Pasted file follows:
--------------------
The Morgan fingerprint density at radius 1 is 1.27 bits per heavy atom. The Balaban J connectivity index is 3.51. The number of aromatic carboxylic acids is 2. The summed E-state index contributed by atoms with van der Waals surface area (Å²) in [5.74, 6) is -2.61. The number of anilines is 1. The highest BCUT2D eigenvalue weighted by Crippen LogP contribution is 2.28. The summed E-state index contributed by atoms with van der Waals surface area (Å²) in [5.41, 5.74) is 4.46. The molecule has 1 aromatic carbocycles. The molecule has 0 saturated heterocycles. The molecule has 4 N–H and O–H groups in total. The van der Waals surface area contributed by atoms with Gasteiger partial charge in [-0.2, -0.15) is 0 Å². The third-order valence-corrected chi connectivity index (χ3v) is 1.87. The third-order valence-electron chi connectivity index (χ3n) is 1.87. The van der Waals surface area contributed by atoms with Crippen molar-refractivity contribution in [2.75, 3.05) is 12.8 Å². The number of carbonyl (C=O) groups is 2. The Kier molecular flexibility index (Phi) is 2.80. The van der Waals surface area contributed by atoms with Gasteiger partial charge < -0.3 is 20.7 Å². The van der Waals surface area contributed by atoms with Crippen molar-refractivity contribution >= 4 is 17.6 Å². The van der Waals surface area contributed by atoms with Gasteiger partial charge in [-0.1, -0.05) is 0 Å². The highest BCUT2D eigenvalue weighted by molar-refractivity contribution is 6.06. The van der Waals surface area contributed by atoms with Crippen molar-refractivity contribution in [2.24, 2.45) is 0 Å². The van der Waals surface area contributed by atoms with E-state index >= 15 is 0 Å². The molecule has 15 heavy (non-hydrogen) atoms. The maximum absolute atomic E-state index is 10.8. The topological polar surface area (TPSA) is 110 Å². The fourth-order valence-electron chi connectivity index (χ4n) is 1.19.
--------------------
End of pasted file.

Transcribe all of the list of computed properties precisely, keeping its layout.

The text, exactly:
The Morgan fingerprint density at radius 1 is 1.27 bits per heavy atom. The Balaban J connectivity index is 3.51. The number of aromatic carboxylic acids is 2. The summed E-state index contributed by atoms with van der Waals surface area (Å²) in [5.74, 6) is -2.61. The number of anilines is 1. The highest BCUT2D eigenvalue weighted by Crippen LogP contribution is 2.28. The summed E-state index contributed by atoms with van der Waals surface area (Å²) in [5.41, 5.74) is 4.46. The molecule has 1 aromatic carbocycles. The molecule has 0 saturated heterocycles. The molecule has 4 N–H and O–H groups in total. The van der Waals surface area contributed by atoms with Gasteiger partial charge in [-0.2, -0.15) is 0 Å². The third-order valence-corrected chi connectivity index (χ3v) is 1.87. The third-order valence-electron chi connectivity index (χ3n) is 1.87. The van der Waals surface area contributed by atoms with Crippen molar-refractivity contribution in [2.75, 3.05) is 12.8 Å². The number of carbonyl (C=O) groups is 2. The Kier molecular flexibility index (Phi) is 2.80. The van der Waals surface area contributed by atoms with Gasteiger partial charge < -0.3 is 20.7 Å². The van der Waals surface area contributed by atoms with Crippen molar-refractivity contribution >= 4 is 17.6 Å². The van der Waals surface area contributed by atoms with Gasteiger partial charge in [-0.1, -0.05) is 0 Å². The highest BCUT2D eigenvalue weighted by molar-refractivity contribution is 6.06. The van der Waals surface area contributed by atoms with Crippen molar-refractivity contribution in [2.24, 2.45) is 0 Å². The van der Waals surface area contributed by atoms with E-state index >= 15 is 0 Å². The molecule has 15 heavy (non-hydrogen) atoms. The maximum absolute atomic E-state index is 10.8. The topological polar surface area (TPSA) is 110 Å². The fourth-order valence-electron chi connectivity index (χ4n) is 1.19.